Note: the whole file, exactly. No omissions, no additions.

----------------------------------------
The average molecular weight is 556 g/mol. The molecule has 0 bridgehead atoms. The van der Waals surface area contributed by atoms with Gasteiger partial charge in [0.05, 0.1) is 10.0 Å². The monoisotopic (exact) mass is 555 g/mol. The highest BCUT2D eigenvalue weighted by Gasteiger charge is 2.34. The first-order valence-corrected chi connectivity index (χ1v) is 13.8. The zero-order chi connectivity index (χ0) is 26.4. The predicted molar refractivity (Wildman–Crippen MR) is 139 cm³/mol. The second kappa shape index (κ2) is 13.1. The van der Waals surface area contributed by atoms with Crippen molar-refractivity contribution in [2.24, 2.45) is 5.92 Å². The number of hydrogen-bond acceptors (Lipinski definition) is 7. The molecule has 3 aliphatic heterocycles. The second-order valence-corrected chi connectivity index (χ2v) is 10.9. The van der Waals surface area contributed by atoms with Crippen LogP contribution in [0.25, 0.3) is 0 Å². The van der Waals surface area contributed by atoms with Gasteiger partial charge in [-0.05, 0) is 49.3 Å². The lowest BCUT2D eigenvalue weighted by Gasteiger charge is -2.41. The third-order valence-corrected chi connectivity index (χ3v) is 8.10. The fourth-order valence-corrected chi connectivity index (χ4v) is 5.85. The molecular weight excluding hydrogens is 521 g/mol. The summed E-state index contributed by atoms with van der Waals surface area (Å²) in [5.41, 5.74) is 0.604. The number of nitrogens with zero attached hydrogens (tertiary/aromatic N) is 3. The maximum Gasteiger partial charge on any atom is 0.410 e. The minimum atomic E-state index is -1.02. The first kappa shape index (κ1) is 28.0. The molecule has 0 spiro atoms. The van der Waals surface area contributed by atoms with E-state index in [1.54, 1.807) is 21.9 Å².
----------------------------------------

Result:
The average molecular weight is 556 g/mol. The molecule has 0 bridgehead atoms. The van der Waals surface area contributed by atoms with Gasteiger partial charge in [0.05, 0.1) is 10.0 Å². The monoisotopic (exact) mass is 555 g/mol. The highest BCUT2D eigenvalue weighted by Gasteiger charge is 2.34. The first-order valence-corrected chi connectivity index (χ1v) is 13.8. The zero-order chi connectivity index (χ0) is 26.4. The predicted molar refractivity (Wildman–Crippen MR) is 139 cm³/mol. The second kappa shape index (κ2) is 13.1. The van der Waals surface area contributed by atoms with Crippen molar-refractivity contribution in [2.24, 2.45) is 5.92 Å². The number of hydrogen-bond acceptors (Lipinski definition) is 7. The molecule has 3 aliphatic heterocycles. The second-order valence-corrected chi connectivity index (χ2v) is 10.9. The van der Waals surface area contributed by atoms with Crippen LogP contribution in [0.25, 0.3) is 0 Å². The van der Waals surface area contributed by atoms with Gasteiger partial charge in [-0.05, 0) is 49.3 Å². The lowest BCUT2D eigenvalue weighted by Gasteiger charge is -2.41. The third-order valence-corrected chi connectivity index (χ3v) is 8.10. The fourth-order valence-corrected chi connectivity index (χ4v) is 5.85. The molecular weight excluding hydrogens is 521 g/mol. The summed E-state index contributed by atoms with van der Waals surface area (Å²) in [5.41, 5.74) is 0.604. The number of nitrogens with zero attached hydrogens (tertiary/aromatic N) is 3. The maximum Gasteiger partial charge on any atom is 0.410 e. The minimum atomic E-state index is -1.02. The first kappa shape index (κ1) is 28.0. The molecule has 0 spiro atoms. The van der Waals surface area contributed by atoms with E-state index in [1.54, 1.807) is 21.9 Å².